The earliest pro-recorded live set of 1969 comes from the Newport Jazz Fest – oddly, it’s also an incomplete set, with 3 songs clocking in at just 24 recorded minutes. Not surprisingly, it smokes, explaining why Columbia has released it on the Bitches Brew Live comp in 2011 and again on Miles Davis at Newport 1955–1975: The Bootleg Series Vol. 4 in 2015.Continue reading “7.5.1969 Newport Jazz Fest”
This audience tape from the Blue Coronet in NYC is one of the better sounding recordings from the first half of 1969 and the second to feature the monster “Miles Runs the Voodoo Down” – 17+ minutes here! This is the fourth circulating reel from 1969, and the Lost Quintet’s evolution across just a few months is astonishing. You can hear them stretching the limits of hard bop and moving into purely uncharted turf.Continue reading “6.21.1969 Blue Coronet”
This audience tape sounds as though it were recorded from inside a coffee tin backstage, but let your ears adjust and be rewarded; the band was positively ON at this Plugged Nickel gig. As if trying to one-up the Miles Davis “Second” Great Quintet’s notoriously 1965 recordings at the same venue, the band summits early with an impressively intense “Gingerbread Boy”. The solos on this tune are jaw droppers, both in their pacing and precision – Corea sneaks in some particularly bizarre chords amidst his flurry, and Holland’s turn is simply superhuman.Continue reading “6.4.1969 Plugged Nickel”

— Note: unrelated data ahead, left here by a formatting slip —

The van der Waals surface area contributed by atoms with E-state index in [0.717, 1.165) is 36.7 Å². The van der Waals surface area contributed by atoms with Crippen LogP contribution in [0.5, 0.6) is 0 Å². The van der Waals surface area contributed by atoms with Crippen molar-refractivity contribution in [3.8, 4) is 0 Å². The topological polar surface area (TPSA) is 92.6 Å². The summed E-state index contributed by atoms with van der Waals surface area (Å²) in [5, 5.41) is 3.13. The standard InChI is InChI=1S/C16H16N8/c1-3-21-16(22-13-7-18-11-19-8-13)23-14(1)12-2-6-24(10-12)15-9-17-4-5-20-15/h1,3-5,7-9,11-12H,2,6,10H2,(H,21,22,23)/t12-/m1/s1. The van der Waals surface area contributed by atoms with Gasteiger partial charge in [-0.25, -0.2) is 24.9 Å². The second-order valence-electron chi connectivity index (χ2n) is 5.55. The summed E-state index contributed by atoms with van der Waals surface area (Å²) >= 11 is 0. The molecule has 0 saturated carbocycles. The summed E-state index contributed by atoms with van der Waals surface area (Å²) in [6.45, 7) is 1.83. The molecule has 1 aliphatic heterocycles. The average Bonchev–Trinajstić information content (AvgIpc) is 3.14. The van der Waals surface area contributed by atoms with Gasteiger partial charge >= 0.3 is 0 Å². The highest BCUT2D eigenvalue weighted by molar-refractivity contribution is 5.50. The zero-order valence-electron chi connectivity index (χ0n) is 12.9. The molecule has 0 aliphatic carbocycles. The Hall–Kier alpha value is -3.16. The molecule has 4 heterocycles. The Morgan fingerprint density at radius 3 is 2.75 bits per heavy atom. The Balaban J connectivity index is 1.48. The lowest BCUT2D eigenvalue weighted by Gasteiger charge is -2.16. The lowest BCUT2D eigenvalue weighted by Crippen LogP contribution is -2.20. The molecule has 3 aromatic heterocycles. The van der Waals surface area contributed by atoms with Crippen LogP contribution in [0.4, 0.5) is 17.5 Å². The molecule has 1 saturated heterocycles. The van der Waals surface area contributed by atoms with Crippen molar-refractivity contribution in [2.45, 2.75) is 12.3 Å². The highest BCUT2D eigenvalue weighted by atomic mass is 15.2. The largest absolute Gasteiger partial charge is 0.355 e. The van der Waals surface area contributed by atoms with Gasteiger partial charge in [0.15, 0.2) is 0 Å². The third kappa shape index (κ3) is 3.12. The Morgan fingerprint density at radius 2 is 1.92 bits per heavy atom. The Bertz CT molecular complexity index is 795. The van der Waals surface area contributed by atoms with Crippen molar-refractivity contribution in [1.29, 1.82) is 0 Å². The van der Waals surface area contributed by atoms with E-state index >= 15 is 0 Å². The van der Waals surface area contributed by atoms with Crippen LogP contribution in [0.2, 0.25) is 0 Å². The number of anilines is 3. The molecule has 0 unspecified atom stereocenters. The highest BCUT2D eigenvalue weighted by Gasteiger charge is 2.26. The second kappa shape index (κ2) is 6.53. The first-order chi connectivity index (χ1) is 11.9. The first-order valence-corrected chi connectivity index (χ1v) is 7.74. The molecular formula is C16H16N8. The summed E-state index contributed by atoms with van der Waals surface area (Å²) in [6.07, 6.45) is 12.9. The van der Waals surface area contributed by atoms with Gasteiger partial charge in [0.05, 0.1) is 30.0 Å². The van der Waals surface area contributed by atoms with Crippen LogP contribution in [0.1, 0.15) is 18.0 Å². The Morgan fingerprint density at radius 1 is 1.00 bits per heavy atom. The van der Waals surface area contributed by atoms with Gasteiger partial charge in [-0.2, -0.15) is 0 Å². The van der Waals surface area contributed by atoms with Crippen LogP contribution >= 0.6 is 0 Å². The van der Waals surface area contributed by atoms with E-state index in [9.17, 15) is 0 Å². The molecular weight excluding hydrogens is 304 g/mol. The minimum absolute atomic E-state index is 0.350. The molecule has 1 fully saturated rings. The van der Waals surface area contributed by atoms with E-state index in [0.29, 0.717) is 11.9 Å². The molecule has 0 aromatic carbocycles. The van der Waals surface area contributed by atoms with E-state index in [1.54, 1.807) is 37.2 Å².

Our second audience tape of 1969 is a brief snapshot from the Miles Davis Quintet’s late-May stretch at the Village Gate. But my god, what a show. Jack DeJohnette is absolutely ferocious behind the kit* and goes full-bore from the start – not necessarily overplaying but clearly pushing the rest of the band (even Miles) into supporting roles. The Miles Ahead database lists May 23 and 24 as the possible dates from which this recording originates, which amazingly means DeJohnette pulled double duty recording Joe Henderson’s Power to the People LP the afternoon of the 23rd.Continue reading “May 1969 Village Gate”
This February tape from Rochester, NY is the first recording with the Miles Davis Lost Quintet fully intact. Despite the fresh lineup, the performance sounds remarkably similar to what Davis’ “second great quintet” (Shorter, Hancock, Carter, Williams) was up to just a year before – it’s amazing to hear Corea and DeJohnette sound so restrained. Maybe it was the material (this is the last Miles recording I know of to include “So What”) or perhaps they were just trying to find their footing, but this is the closest this quintet ever came to playing it straight. Still, the second half of the tape (starting at 43:35) gets pretty wild, finishing up with a long stretch of freeform abstraction that was new turf even for Miles at this point.
Though the exact date of this recording is undetermined, (the band played a run of shows from February 25-March 2) the rear photo from In a Silent Way was shot on February 26th at the venue.Continue reading “2.25.1969 Duffy’s Backstage”